K-State Research and Extension News
June 30, 2014
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Younger Generations Take Up Food Preservation

A K-State food scientist provides tips for canning at home, particularly for first-timers.

MANHATTAN, Kan. – Headlines the past few years have mentioned the comeback of canning, or preserving, foods at home. Preserving foods is a hobby for some, while many people view it as a way to cut down on grocery costs and control the ingredients that go into making homemade salsas, jams, jellies, pickles and many more fruits, vegetables and meats.

Karen Blakeslee, food science extension associate for K-State Research and Extension and coordinator of the Rapid Response Center, teaches food preservation courses and said she’s recently seen a surge of young adults, ages 20 to 40, with an interest in canning food at home.

Blakeslee said where these first-time food preservers are learning to can foods could be a problem, though, because not all the information available is correct, especially some information from the Internet. Improperly canning foods increases the risk of people getting foodborne illnesses.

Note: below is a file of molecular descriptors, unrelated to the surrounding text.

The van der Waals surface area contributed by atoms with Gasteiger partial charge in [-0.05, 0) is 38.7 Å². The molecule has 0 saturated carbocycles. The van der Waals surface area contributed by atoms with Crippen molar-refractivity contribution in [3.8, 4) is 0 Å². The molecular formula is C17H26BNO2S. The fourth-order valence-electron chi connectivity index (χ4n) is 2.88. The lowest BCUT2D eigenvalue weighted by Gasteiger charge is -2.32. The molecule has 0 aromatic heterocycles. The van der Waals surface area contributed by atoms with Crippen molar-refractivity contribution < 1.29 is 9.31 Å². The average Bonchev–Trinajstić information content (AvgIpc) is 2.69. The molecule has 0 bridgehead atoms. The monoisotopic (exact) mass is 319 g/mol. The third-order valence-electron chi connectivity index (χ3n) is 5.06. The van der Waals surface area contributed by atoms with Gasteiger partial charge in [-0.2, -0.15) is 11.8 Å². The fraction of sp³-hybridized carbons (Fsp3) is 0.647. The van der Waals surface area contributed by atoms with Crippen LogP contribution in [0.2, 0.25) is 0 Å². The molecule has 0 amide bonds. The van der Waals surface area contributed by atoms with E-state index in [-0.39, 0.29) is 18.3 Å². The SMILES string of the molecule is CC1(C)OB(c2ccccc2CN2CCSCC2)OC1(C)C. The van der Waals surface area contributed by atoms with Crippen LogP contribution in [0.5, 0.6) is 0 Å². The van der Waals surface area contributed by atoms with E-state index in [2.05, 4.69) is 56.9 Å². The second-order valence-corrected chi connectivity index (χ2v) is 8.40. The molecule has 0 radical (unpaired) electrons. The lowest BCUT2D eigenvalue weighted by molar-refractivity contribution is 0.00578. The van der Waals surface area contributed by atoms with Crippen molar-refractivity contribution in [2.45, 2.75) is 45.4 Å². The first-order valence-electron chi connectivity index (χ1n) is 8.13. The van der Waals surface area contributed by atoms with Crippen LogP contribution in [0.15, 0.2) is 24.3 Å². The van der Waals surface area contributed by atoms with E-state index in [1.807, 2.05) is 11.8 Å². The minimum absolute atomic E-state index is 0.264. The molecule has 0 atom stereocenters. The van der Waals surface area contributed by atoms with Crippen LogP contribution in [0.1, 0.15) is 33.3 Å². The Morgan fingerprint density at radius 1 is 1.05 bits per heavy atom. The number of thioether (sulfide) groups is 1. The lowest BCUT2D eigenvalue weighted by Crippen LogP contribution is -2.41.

“As extension professionals, we are offering hands-on canning classes in many locations across Kansas to teach people the importance of handling food safely,” she said.

In the courses, Blakeslee mentions these simple tasks are necessary before the canning process begins:


·         Wash your hands before handling food.

·         Start with a clean kitchen.

·         Make sure food is washed well before you can it or freeze it.

·         Make sure equipment, including the jars you plan to use, is washed and clean. Check jars for cracks and scratches to prevent breaking that could occur during the canning process or later on in storage.

·         Use the right canning procedures and equipment based on what foods you plan to preserve.

Determine your method

“For high-acid foods, such as fruits, jams, jellies and pickles, we can use the boiling water-bath method,” Blakeslee said. “With a boiling water bath, you use a large stockpot, rack and lid. It’s simple, and you don’t necessarily have to buy a specific water-bath canner.”

Make sure the stockpot is tall enough to hold the filled jars and the water, she said. The water needs to cover the tops of the jars by at least 1 to 2 inches.